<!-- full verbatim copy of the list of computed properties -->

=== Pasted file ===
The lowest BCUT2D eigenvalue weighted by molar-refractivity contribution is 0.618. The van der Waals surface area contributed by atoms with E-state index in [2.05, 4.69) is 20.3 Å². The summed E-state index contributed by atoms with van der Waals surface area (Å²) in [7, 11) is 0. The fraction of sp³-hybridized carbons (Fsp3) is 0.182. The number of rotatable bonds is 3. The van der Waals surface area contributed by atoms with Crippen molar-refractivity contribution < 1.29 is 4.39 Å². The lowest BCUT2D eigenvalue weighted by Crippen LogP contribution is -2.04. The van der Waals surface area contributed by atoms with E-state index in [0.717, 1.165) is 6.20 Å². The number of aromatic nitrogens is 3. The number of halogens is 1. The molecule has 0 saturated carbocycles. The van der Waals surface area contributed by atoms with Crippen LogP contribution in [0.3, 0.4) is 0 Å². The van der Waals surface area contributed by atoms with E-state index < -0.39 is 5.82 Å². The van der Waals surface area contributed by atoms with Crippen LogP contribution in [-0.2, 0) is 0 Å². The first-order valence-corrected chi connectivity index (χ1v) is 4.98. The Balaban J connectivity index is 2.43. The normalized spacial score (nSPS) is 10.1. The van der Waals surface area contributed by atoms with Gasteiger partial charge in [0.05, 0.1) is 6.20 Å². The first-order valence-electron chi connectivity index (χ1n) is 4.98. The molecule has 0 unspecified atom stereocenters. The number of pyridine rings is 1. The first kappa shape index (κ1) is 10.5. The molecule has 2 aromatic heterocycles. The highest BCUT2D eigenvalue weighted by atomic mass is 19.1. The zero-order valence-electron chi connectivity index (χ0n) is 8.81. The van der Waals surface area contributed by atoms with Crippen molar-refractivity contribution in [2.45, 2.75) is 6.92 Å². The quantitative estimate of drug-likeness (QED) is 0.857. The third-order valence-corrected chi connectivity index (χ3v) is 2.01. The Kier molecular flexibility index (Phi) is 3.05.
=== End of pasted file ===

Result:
The lowest BCUT2D eigenvalue weighted by molar-refractivity contribution is 0.618. The van der Waals surface area contributed by atoms with E-state index in [2.05, 4.69) is 20.3 Å². The summed E-state index contributed by atoms with van der Waals surface area (Å²) in [7, 11) is 0. The fraction of sp³-hybridized carbons (Fsp3) is 0.182. The number of rotatable bonds is 3. The van der Waals surface area contributed by atoms with Crippen molar-refractivity contribution < 1.29 is 4.39 Å². The lowest BCUT2D eigenvalue weighted by Crippen LogP contribution is -2.04. The van der Waals surface area contributed by atoms with E-state index in [0.717, 1.165) is 6.20 Å². The number of aromatic nitrogens is 3. The number of halogens is 1. The molecule has 0 saturated carbocycles. The van der Waals surface area contributed by atoms with Crippen LogP contribution in [0.3, 0.4) is 0 Å². The van der Waals surface area contributed by atoms with E-state index < -0.39 is 5.82 Å². The van der Waals surface area contributed by atoms with Crippen LogP contribution in [-0.2, 0) is 0 Å². The first-order valence-corrected chi connectivity index (χ1v) is 4.98. The Balaban J connectivity index is 2.43. The normalized spacial score (nSPS) is 10.1. The van der Waals surface area contributed by atoms with Gasteiger partial charge in [0.05, 0.1) is 6.20 Å². The first-order valence-electron chi connectivity index (χ1n) is 4.98. The molecule has 0 unspecified atom stereocenters. The number of pyridine rings is 1. The first kappa shape index (κ1) is 10.5. The molecule has 2 aromatic heterocycles. The highest BCUT2D eigenvalue weighted by atomic mass is 19.1. The zero-order valence-electron chi connectivity index (χ0n) is 8.81. The van der Waals surface area contributed by atoms with Crippen molar-refractivity contribution in [2.45, 2.75) is 6.92 Å². The quantitative estimate of drug-likeness (QED) is 0.857. The third-order valence-corrected chi connectivity index (χ3v) is 2.01. The Kier molecular flexibility index (Phi) is 3.05.